Service providers are probing niches where
their CPE could fit in evolving home networks

Ascent of LANFor a time, service providers had a strong hand in guiding the evolution of electronics in the living room, shepherding TVs from broadcast signals only to big, simple set-top boxes, to TVs with HD boxes, and then DVRs.

But now service providers are losing their hand. Consumers have been wresting more and more control of what they consume, and when, and where. They’ve been aided and abetted by consumer electronics manufacturers, Internet companies, content companies and other network operators.

So far, the result has been something just less than chaos. The task of making sense of the chaos has fallen to service providers. Why does this problem belong to service providers? Because your customers think it does. When something connected to their video or broadband services doesn’t work, who do they call?

For consumers, the idea is simple and elegant: I have media stored on Device A, and I want to play it on Device B; they both handle the same media types, therefore everything should work together.

For service providers, getting any possible file from any possible Device A to any possible Device B is turning into one of the more complicated, intricate and gnarly problems thus far.

And no way is that problem getting solved any time soon. There are just too many moving parts and too many questions:

• Who owns the set-top? The service provider, the consumer, either or both?

• Where is set-top functionality integrated? In traditional set-tops, a gateway/hub device, the TV, or is it distributed among several devices?

• Who owns the storage? The service provider, the consumer, some third party, some combination of the three?

• Where is the storage? DVR, PC hard drive, game console drive, a home storage hub (network attached storage, or NAS), service provider’s networked storage, third-party networked storage?

• What home networking standard(s) and communications protocols to converge upon? Wi-Fi 802.11b/g/n, MoCA, HPNA, Ethernet, HDMI,, DLNA, HomePlug, UPA, Liquid HD, etc.?

• How do you identify, monitor and troubleshoot all of the devices consumers might plug into a network?

• How do you identify, authenticate, provision and bill users across multiple network services (wireline and wireless)? Across multiple service providers? Inside and outside of the home?

So the situation is complicated, but “it’s an opportunity to simplify it for consumers,” noted Jon Cave, senior product manager with Cisco's service provider video technology group.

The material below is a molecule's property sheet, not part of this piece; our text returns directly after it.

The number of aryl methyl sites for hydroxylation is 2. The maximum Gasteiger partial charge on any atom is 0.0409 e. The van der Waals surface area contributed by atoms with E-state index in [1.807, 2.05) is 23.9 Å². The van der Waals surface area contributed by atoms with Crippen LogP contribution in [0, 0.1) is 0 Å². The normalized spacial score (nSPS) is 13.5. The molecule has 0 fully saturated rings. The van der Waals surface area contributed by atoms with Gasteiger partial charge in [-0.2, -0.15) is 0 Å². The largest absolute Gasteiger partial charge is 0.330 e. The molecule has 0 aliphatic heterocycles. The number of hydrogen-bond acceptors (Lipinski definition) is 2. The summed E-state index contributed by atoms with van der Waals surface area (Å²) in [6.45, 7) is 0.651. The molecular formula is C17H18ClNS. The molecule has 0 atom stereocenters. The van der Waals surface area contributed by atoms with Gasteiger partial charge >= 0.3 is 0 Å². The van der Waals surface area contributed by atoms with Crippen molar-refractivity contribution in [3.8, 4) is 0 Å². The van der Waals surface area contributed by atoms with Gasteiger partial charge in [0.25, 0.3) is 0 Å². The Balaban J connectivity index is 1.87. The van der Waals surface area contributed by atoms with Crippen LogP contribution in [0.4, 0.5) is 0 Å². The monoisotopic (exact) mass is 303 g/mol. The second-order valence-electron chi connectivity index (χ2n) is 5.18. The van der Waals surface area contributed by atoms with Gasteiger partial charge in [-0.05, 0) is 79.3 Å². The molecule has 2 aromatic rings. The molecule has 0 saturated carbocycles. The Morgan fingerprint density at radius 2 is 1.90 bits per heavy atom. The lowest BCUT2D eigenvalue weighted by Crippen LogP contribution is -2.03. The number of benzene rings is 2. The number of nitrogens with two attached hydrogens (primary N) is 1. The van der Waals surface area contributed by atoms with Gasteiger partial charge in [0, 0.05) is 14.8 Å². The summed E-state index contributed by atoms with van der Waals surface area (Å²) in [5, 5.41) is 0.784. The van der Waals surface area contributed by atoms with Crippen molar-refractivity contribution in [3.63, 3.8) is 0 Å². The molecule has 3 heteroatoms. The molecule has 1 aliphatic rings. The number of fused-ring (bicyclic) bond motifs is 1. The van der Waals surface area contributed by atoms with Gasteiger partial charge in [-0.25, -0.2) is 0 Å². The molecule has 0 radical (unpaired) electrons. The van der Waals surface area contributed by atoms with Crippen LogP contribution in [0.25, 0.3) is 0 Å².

Complicating any efforts to solve the problem is the fact that there are so many proposed solutions being evaluated by the cable, telco, wireless, Internet, PC and CE industries, and not everyone is talking with everyone else.

Let’s start with what operators still unambiguously have control over: the set-top box. What happens to the set-top box?

The answer might be nothing and everything. There’s simply no agreement on which set-top instantiation (thin-client, HD box, DVR, combination set-top/router, etc.) might prevail. Perhaps as likely, there will continue to be all sorts of STB permutations based on variable intersections of consumer desire and service provider requirement.

There is no consensus at all, but interest is emerging in the benefits of going with a relatively simple STB and coupling it with a gateway device.

There are two functions that set-top boxes can perform: serving and rendering, according to Benoit Joly, director of product marketing for home network services with Thomson’s Network and Integration Solutions business.

There is an argument for decoupling the two tasks.

“We’ve had service providers asking us about integrating set-tops with routers,” said David Thompson, product marketing director at ZyXel. “We did some prototypes. But it doesn’t make sense. The set-top isn’t where you have the point of entry into the home ... and the living room is rarely the best place for a router. It will just complicate installs.”

“We see the set-top box becoming a pure video renderer,” Thomson’s Joly said. Why? Because a service provider can control the set-top box and gateway, but it is not possible to control the PC or the NAS, he suggested.

Joly said at least two big cable companies, one in North America and one in Europe, are leaning toward configuring the home environment with simpler set-tops working in tandem with a gateway product for content serving/distribution. In terms of products to accommodate that setup, Thomson “may have something by the end of the year,” he said.

DirecTV is pursuing a similar notion, and Verizon has signed on to the idea, too. The two are working with Samsung, Broadcom and Cisco through a new organization called the RVU Alliance.

The RVU Alliance proposes that home networks be anchored by a media server that would distribute content to connected client devices.